Different modulation by histamine of IL-4 and interferon-gamma (IFN-γ) release according to the phenotype of human Th0, Th1 and Th2 clones


Jérôme Pène PhD INSERM U454, Hôpital Arnaud de Villeneuve, 375 Avenue du Doyen Gaston Giraud, 34295 Montpellier cedex 5, France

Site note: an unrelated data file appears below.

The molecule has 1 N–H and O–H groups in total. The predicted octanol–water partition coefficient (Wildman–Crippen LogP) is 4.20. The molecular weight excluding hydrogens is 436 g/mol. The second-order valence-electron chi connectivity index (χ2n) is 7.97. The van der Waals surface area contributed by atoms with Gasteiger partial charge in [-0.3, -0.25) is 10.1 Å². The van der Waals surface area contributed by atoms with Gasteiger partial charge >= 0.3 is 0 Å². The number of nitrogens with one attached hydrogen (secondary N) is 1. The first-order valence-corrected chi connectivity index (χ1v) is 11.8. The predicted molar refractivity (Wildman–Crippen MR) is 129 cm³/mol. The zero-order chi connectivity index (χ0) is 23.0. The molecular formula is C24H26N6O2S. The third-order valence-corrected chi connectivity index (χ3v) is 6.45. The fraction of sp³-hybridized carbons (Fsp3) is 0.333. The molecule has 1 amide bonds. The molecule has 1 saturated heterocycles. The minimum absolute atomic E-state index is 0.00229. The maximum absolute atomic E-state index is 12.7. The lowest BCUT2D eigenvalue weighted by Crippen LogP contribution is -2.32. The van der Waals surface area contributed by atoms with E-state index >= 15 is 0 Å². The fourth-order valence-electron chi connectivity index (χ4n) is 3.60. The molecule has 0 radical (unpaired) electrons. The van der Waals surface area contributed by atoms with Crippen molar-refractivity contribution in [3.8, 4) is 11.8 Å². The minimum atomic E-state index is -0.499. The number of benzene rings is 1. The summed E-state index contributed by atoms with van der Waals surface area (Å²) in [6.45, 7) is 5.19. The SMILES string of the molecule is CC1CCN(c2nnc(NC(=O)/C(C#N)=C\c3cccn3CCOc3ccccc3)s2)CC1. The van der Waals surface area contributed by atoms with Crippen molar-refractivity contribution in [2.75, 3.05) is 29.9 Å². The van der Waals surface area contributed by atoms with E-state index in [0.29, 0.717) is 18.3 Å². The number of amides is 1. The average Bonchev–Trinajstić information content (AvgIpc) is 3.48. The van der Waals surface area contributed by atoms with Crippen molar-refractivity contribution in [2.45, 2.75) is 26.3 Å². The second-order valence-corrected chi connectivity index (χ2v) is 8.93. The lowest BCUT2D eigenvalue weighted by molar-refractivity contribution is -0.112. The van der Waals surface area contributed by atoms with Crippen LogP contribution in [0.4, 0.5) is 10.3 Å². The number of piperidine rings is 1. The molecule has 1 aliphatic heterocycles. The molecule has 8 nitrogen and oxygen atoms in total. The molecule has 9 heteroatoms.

Histamine, an important inflammatory mediator in allergic diseases and asthma, has been reported to have modulator effects on T cells, suggesting that the bronchial microenvironment may regulate the function of resident T cells. We examined the effect of histamine on the release of the Th2-associated cytokines IL-4 and IL-5 and the Th1-associated cytokine IFN-γ by 30 CD4+ T cell clones from peripheral blood or bronchial biopsy of one atopic subject. Based on the IL-4/IFN-γ ratio, the clones were ascribed to the Th2 (ratio >1), Th0 (ratio geqslant R: gt-or-equal, slanted 0.1 and leqslant R: less-than-or-eq, slant1) or Th1 (ratio <0.1) phenotype. Histamine inhibited IFN-γ production by Th1-like cells (P<0.02, Kruskall–Wallis), especially from bronchial biopsy, but had no effect on IL-4 release. Regarding Th0 clones, histamine inhibited IL-4 production (P<0.02) in a dose-dependent manner and slightly inhibited IFN-γ production, but had no effect on Th2-like cells. Histamine had a heterogeneous and insignificant effect on IL-5 production. The H2-receptor antagonist ranitidine completely reversed the inhibition of IL-4 and IFN-γ production, whereas the agonist dimaprit mimicked this effect. In contrast, H1- and H3-receptor agonists and antagonists had no significant effect. These data demonstrate that histamine has different effects on IL-4 and IFN-γ release by T helper cells according to their phenotype via H2-receptors. This study extends the immunomodulatory effects of histamine which may contribute to the perpetuation of airway inflammation in asthma.